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Spatial memory in Huntington’s disease: A comparative review of human and animal data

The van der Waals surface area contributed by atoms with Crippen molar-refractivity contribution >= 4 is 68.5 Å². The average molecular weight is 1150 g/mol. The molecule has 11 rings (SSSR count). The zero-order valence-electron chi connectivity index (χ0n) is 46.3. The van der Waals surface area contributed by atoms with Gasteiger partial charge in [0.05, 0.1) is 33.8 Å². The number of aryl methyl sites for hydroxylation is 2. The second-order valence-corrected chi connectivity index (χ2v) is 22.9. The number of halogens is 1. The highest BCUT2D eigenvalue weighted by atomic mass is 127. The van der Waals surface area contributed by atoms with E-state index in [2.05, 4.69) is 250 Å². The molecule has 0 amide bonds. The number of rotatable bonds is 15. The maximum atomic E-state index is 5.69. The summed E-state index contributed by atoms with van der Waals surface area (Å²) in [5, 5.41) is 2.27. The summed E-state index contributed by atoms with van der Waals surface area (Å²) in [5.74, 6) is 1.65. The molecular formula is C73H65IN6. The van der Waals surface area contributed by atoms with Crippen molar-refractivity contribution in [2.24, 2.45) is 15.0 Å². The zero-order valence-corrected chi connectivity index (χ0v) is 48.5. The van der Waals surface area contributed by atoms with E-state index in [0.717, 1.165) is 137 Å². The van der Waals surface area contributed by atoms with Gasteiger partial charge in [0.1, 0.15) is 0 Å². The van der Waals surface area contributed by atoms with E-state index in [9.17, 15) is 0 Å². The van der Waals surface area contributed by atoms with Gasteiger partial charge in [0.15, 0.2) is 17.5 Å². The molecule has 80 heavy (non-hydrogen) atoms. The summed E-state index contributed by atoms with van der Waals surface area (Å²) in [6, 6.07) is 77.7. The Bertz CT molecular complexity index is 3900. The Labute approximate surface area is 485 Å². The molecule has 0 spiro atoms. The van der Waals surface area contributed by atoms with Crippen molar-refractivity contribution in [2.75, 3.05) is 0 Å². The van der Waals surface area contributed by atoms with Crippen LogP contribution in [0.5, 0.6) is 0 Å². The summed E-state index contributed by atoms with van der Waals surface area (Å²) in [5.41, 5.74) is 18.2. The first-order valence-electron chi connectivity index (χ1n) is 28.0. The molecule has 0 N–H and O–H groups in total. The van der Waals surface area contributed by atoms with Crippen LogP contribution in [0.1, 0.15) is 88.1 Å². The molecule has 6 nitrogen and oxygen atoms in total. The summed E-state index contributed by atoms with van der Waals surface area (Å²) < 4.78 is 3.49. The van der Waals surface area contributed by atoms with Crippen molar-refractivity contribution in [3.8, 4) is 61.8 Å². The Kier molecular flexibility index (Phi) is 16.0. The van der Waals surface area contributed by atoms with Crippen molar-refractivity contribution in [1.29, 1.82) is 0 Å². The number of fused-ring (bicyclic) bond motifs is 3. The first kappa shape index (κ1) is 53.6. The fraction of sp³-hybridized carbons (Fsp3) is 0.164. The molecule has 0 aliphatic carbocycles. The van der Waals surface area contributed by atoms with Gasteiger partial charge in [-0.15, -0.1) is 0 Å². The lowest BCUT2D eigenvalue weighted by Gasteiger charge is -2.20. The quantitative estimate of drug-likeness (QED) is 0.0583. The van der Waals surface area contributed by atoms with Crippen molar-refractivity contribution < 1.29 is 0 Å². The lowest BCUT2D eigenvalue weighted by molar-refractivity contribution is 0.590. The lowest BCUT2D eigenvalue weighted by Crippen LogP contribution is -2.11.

To improve the translational predictability of treatment strategies for Huntington's disease (HD), sensitive and analogous cognitive outcomes are needed across HD animal models and humans. Spatial memory measures are promising candidates because they are based on 'visual' or 'non-verbal' cognition, and are commonly tested in both animals and humans. Here, we consider the suitability of spatial memory for strengthening translational links between animals and humans in HD research and clinical trials. We describe findings of spatial memory impairments in human HD and mouse models, including which aspects of spatial memory are most affected and at which time points in disease progression. We also describe the neural systems that underlie spatial memory and link spatial memory impairments to HD neuropathology, focussing on striatal and hippocampal systems. We provide a critical analysis of the literature in terms of the suitability of spatial memory for bridging the translational gap between species. Finally, we discuss possible neural mechanisms that might explain the spatial memory impairments seen in HD, and their relevance to potential treatments.

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